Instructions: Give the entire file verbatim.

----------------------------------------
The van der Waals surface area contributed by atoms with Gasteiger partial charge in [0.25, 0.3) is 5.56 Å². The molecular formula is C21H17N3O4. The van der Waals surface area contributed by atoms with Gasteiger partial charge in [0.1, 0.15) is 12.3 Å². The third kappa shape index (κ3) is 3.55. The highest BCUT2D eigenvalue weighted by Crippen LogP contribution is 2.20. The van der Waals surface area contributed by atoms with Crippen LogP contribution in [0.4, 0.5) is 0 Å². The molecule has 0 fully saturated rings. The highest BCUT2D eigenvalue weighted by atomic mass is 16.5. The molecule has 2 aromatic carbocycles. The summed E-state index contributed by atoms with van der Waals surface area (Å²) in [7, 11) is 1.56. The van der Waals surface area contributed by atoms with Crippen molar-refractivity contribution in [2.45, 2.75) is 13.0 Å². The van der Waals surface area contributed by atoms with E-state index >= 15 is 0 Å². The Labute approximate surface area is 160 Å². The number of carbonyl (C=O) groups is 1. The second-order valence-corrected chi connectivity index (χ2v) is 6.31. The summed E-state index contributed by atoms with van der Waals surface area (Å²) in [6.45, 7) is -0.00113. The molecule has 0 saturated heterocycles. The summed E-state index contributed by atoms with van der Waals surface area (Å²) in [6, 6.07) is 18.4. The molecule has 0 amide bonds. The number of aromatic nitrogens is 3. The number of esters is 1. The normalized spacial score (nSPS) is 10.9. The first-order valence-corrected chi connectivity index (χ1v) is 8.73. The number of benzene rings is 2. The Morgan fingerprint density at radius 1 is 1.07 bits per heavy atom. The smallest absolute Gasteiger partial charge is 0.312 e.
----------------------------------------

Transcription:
The van der Waals surface area contributed by atoms with Gasteiger partial charge in [0.25, 0.3) is 5.56 Å². The molecular formula is C21H17N3O4. The van der Waals surface area contributed by atoms with Gasteiger partial charge in [0.1, 0.15) is 12.3 Å². The third kappa shape index (κ3) is 3.55. The highest BCUT2D eigenvalue weighted by Crippen LogP contribution is 2.20. The van der Waals surface area contributed by atoms with Crippen LogP contribution in [0.4, 0.5) is 0 Å². The molecule has 0 fully saturated rings. The highest BCUT2D eigenvalue weighted by atomic mass is 16.5. The molecule has 2 aromatic carbocycles. The summed E-state index contributed by atoms with van der Waals surface area (Å²) in [7, 11) is 1.56. The van der Waals surface area contributed by atoms with Crippen molar-refractivity contribution in [2.45, 2.75) is 13.0 Å². The van der Waals surface area contributed by atoms with E-state index >= 15 is 0 Å². The Labute approximate surface area is 160 Å². The number of carbonyl (C=O) groups is 1. The second-order valence-corrected chi connectivity index (χ2v) is 6.31. The summed E-state index contributed by atoms with van der Waals surface area (Å²) in [6.45, 7) is -0.00113. The molecule has 0 saturated heterocycles. The summed E-state index contributed by atoms with van der Waals surface area (Å²) in [6, 6.07) is 18.4. The molecule has 0 amide bonds. The number of aromatic nitrogens is 3. The number of esters is 1. The normalized spacial score (nSPS) is 10.9. The first-order valence-corrected chi connectivity index (χ1v) is 8.73. The number of benzene rings is 2. The Morgan fingerprint density at radius 1 is 1.07 bits per heavy atom. The smallest absolute Gasteiger partial charge is 0.312 e.